When assembled the kit is ready for painting.  The Spinosaurus (S. aegyptiacus), has a stated scale – 1:24 and when it comes to painting and the use of washes, the model maker is free to choose any combination of colours they like, after all, no person has ever seen a living spinosaurid.

Highly Detailed Pegasus Model Kit (Spinosaurus)

Pegasus Spinosaurus model kit (front view).

The anterior portion of the Pegasus Spinosaurus model kit showing the partly painted Xiphactinus.

Picture Credit: Martin

The picture above, shows the anterior portion of the model, the skin of the Spinosaurus is finely detailed, even the morphology of the fingers and claws reflect what is known about spinosaurids and Theropods in general.  From this angle, the well-sculpted and detailed interior of the mouth can also be viewed.  Note, the subtle differences in the shape and size of the teeth in the lower jaw.

Catching a Xiphactinus

In Martin’s finished model, the fish that has been caught by the dinosaur has been beautifully painted too.  The delicate and astute brush work demonstrates the care and attention given to the painting, the pool of blood coalescing by the carcase provides a nice, gory touch.  Ironically, although Spinosaurus is often depicted as a piscivore, it would never have caught the fish represented in the Pegasus Hobbies model kit.  The fish is a Xiphactinus (pronounced Zee-fak-tin-us), a bony fish (Teleost) and although, the Teleosts have an extensive fossil record and evolved long before Spinosaurus, Xiphactinus is confined to the Late Cretaceous of North America.  With some Xiphactinus fossil specimens indicating a length of six metres or more, this fish would have made a sizeable meal for a hungry Spinosaurus.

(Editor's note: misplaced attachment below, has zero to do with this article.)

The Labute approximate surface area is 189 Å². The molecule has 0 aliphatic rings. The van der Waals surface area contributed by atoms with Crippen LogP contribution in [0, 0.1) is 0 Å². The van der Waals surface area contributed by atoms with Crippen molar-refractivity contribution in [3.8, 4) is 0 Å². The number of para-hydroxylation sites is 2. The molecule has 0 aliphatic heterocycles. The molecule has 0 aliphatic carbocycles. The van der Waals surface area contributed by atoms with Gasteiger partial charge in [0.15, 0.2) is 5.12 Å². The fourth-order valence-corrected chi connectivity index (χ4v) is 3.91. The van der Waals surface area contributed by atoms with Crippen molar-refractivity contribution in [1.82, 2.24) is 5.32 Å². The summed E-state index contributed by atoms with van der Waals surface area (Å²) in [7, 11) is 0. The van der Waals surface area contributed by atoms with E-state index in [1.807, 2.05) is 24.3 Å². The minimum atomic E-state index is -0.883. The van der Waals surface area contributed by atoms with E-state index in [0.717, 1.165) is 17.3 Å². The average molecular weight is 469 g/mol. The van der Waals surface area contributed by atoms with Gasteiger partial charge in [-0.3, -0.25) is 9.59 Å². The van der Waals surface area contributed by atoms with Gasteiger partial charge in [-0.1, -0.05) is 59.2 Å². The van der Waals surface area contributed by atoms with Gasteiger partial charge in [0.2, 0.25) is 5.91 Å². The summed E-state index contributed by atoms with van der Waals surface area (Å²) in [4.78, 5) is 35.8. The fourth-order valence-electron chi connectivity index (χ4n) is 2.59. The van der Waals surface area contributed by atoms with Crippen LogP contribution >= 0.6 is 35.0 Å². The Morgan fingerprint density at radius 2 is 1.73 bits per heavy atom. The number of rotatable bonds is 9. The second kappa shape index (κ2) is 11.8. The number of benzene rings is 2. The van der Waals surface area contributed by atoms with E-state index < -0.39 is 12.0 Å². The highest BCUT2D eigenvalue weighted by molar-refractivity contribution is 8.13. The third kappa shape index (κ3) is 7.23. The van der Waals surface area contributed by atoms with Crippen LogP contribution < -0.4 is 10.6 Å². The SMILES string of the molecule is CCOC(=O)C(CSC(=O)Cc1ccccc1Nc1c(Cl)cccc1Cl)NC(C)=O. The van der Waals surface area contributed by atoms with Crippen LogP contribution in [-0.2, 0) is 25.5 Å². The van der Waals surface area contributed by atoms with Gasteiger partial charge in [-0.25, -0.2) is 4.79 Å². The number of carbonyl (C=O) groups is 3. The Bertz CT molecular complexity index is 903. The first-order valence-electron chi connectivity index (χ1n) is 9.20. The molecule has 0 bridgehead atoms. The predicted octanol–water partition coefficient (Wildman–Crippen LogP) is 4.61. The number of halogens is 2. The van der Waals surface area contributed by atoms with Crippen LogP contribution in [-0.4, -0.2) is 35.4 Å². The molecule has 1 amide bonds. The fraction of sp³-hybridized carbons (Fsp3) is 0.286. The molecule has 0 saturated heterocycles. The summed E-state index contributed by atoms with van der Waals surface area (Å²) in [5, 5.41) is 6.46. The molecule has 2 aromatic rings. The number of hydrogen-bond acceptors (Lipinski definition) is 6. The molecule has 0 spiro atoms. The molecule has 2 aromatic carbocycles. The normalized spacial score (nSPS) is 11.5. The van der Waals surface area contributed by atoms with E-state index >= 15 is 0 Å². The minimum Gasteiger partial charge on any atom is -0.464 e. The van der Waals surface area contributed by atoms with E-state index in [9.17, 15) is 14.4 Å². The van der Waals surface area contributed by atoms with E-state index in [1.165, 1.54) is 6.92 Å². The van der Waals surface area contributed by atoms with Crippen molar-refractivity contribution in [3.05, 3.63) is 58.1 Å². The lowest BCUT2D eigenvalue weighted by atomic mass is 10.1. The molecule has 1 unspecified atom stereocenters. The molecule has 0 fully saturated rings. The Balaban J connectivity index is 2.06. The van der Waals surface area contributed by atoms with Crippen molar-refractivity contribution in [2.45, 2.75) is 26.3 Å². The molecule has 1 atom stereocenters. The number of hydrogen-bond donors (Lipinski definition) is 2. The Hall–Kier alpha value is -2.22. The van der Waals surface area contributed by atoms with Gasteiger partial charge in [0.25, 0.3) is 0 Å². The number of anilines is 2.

The Finished Fish Victim Xiphactinus

Pegasus Spinosaurus model kit Xiphactinus.

Pegasus Spinosaurus model kit Xiphactinus fish accessory.

Picture Credit: Martin

A Close-up View of the Skilfully Painted Head of the Pegasus Spinosaurus Model

Pegasus Spinosaurus model.

A close-up view of the head of the Pegasus Spinosaurus model.